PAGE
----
While his NHL debut was somewhat unexpected, Winnipeg Jets’ top prospect Cole Perfetti made it count with a solid performance against the Anaheim Ducks on Wednesday.
Perfetti’s Debut a Bright Spot in Disappointing Game Against Ducks
Perfetti, who was only told on Tuesday he’d be in the lineup, skated on the third line right wing, with Adam Lowry and Jansen Harkins.
While he didn’t register any points or shots — and the Jets lost 4-1— the 2020 10th overall selection skated 9:49 and was engaged throughout. He had a total of 14 shifts and even saw time on the power play, subbing for Pierre-Luc Dubois on unit 1 in the second period when Dubois was in the box for roughing.
He was competitive and made some smooth plays with the puck; defenseman Josh Morrissey described Perfetti as making “veteran-style plays” along the boards and at the blue line, high praise for a player who is only 19 years old.
Making his debut even more special was that his parents got to witness it live.
Pefetti informed his folks Angelo and Sandra Perfetti on Tuesday afternoon that he’d be in the lineup Wednesday and to get down to Anaheim. The couple, living in Whitby, Ont., arranged rapid COVID-19 tests, booked flights, then drove to Toronto early Wednesday to catch their plane out. But a long delay at customs nearly caused them to miss their son’s big day.
“Fortunately, they got a huge assist from a rather hilarious source,” the Free Press’ Mike McIntyre wrote. “Fellow Ontarian Gary Drysdale was already boarded on the same flight, heading to southern California for the exact same reason. His 19-year-old son, Jamie (Drysdale), was about to start his second season as a Ducks defenceman.”
From “Proud moment for Perfetti’s parents,” Winnipeg Free Press, Oct. 13, 2021.
Drysdale held the plane for the Perfettis, and they touched down by mid-afternoon, making it to the Honda Center in time for the warmup and to see their son take the rite-of-passage solo lap.
“I Like a Whole Lot of His Game,” Says Jets Bench Boss
“I like a whole lot of his game,” head coach Paul Maurice said after the game.
“He competes on pucks, he makes good plays with pucks… It’s not whether he’s good enough. It’s whether it makes the most sense, right? Because he does a lot of really good things as well. What does it do to that line? His game is good. He plays a good hockey game.”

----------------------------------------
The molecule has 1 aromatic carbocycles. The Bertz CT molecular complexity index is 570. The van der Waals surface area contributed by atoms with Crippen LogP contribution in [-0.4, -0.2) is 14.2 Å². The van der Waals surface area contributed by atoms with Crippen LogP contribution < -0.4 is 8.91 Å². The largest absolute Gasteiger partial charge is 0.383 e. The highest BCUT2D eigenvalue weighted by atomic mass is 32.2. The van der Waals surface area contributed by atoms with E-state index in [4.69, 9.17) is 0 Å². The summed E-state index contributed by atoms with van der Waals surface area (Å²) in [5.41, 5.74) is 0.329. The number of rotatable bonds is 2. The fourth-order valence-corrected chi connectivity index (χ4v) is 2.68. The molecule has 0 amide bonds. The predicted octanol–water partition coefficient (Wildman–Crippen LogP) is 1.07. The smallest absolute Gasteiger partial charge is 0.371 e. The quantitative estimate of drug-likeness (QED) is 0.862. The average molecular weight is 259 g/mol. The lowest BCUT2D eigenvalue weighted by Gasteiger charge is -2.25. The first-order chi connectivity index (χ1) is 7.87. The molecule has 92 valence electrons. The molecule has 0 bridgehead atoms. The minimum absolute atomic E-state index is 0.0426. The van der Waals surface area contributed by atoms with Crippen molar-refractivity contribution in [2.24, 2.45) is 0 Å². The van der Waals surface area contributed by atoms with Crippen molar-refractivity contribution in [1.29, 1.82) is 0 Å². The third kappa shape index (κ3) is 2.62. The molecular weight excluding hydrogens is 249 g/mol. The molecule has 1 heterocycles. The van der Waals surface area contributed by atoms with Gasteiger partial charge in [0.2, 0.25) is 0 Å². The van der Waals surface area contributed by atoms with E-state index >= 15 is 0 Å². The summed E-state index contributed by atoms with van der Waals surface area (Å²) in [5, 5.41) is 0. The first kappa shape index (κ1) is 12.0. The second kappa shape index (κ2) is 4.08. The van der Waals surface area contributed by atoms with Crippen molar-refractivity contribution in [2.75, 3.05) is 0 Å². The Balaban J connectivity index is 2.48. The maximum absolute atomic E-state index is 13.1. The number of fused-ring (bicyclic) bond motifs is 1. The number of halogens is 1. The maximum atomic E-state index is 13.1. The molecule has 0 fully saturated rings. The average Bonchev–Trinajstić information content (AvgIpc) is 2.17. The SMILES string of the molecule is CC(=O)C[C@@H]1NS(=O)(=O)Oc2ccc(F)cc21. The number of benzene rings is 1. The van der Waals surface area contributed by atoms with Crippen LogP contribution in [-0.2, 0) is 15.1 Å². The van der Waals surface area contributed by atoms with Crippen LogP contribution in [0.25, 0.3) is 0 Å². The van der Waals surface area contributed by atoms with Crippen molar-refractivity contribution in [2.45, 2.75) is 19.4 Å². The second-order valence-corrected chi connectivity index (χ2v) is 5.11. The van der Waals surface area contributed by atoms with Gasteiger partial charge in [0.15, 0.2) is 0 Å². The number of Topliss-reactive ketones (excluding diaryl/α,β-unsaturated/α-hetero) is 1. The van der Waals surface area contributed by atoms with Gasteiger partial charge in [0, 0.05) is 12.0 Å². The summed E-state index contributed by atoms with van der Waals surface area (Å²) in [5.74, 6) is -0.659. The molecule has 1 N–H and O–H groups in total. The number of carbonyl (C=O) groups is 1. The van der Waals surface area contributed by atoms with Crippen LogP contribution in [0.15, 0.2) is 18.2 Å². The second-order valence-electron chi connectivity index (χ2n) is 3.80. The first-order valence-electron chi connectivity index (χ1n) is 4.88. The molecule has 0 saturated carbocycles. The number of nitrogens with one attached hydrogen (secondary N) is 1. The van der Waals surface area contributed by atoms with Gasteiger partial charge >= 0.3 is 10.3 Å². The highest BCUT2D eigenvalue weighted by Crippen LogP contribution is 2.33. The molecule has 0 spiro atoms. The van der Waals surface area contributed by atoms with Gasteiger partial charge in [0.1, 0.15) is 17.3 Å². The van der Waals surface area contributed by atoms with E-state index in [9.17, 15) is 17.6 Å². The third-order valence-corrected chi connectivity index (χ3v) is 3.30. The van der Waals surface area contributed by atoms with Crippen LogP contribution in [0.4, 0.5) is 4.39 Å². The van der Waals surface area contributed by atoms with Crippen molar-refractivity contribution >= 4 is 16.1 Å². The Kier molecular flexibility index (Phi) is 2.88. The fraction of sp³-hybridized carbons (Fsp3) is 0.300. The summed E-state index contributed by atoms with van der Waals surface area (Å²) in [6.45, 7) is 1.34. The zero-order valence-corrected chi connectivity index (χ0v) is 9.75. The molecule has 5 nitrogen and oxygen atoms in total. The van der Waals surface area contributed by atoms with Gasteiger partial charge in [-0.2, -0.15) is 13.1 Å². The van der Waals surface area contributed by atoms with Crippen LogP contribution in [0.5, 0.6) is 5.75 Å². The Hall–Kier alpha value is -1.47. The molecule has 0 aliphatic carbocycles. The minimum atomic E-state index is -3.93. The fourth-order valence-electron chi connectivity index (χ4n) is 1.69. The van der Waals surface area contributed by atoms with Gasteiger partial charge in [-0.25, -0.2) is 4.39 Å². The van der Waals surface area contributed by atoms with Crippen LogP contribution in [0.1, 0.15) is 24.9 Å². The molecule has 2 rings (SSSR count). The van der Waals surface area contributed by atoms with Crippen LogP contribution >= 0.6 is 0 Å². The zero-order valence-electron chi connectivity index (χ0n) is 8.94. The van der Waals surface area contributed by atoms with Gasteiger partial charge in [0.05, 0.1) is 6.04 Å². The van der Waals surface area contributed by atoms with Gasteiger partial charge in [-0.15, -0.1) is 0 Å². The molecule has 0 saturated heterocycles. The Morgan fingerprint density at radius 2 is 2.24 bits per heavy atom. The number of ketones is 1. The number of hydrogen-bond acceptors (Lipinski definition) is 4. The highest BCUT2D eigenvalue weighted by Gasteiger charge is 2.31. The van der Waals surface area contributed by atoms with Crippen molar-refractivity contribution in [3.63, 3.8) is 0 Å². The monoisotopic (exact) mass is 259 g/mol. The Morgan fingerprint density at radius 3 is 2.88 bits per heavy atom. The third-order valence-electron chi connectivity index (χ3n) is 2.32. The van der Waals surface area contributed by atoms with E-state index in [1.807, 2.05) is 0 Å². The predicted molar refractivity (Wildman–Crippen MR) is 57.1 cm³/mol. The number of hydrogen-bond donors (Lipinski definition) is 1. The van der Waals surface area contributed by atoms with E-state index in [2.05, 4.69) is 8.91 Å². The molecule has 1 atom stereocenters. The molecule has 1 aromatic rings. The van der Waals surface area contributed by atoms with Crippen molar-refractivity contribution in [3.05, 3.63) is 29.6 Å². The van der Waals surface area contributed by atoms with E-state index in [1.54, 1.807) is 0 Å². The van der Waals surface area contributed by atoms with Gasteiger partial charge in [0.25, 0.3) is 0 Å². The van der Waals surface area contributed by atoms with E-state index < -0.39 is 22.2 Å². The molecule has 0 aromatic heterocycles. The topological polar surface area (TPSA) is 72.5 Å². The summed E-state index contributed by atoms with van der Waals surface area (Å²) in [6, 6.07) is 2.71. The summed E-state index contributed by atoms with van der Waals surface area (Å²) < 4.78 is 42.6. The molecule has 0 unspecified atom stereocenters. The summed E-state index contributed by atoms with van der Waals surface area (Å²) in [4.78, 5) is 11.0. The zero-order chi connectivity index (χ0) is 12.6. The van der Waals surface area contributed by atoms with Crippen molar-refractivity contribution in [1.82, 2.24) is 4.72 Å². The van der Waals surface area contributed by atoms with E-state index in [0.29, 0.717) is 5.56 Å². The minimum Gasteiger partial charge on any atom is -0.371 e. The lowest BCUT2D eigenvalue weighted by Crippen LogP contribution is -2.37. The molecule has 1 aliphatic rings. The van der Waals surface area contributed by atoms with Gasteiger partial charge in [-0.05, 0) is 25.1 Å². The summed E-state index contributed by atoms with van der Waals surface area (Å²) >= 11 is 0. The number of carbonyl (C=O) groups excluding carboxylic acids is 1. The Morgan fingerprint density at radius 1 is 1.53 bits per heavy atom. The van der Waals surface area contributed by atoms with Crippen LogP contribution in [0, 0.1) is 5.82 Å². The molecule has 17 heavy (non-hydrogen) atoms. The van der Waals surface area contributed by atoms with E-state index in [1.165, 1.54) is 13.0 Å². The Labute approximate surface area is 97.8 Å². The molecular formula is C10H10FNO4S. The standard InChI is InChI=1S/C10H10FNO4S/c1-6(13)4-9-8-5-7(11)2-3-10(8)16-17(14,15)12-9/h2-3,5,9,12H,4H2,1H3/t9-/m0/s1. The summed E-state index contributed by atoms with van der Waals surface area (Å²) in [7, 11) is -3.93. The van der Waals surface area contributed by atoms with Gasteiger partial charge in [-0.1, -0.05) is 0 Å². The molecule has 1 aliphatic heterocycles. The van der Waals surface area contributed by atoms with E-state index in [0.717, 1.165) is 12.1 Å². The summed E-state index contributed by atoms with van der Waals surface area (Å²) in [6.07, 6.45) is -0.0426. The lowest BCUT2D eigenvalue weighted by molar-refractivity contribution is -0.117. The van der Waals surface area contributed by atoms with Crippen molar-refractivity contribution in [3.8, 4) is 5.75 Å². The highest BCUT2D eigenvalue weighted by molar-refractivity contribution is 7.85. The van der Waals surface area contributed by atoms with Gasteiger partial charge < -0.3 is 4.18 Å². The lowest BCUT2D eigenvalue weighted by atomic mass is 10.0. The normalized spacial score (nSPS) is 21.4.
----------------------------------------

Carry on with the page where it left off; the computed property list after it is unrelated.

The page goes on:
Perfetti’s Debut Didn’t Quite Match the His Childhood Dreams
“It’s a dream come true, but at the same time you’re a little nervious, jut trying not to do anything that will make TSN or something like that, so it was something I’ll never forget,” Perfetti said postgame of his solo skate.
While he admitted his childhood dreams of his NHL debut were a little loftier, he was also happy that his hard work finally culminated in making “The Show.”
“It’s a little different than how you dream of it as a kid, you dream of scoring the game-winning goal or scoring your first goal and winning,” he said before pausing to collect his thoughts.
“But at the end of the day, I just played in the National Hockey League, so it’s something I’ve worked for my entire life so that’s a night I’ll never forget. Obviously you want to win, but at the end of the day everyone only gets their first game once. So it was pretty special and yeah, I’m crazy happy about it.”
Perfetti May Have to Wait a While for Next NHL Game
Perfetti was in the lineup because Mark Scheifele was unavailable, serving the final game of the harsh four-game ban he recieved in last June’s second-round playoff series against the Montreal Canadiens for charging Jake Evans.
With Scheifele returning to the lineup Saturday night in San Jose, Paul Stastny will be bumped from top-line centre — where he played in Scheifele’s stead on Wednesday — to the third line. This may push Perfetti out of the lineup, but we’ll find out more during the Jets’ Friday morning skate.
While he seems destined to play primarily with the Manitoba Moose — where he’ll be able to play big minutes and a starring role — Perfetti is already ahead of schedule. He benefitted greatly from playing in AHL last season and made the most of the opportunity the OHL season shutdown presented him to learn how to conduct himself as a professional and how to compete against grown men.
While the Jets, a deep team, don’t have to rush him, they should have no problem inserting him into their lineup again if and when needed.
Declan Schroeder is a 26-year-old communications specialist and freelance journalist in Winnipeg, Manitoba. He holds a diploma in Creative Communications with a major in journalism from Red River College and a bachelors in Rhetoric and Communications from the University of Winnipeg.
Deeply rooted in the city’s hockey culture, the original Jets skipped town when he was two and the 2.0 version came onto the scene when he was 17.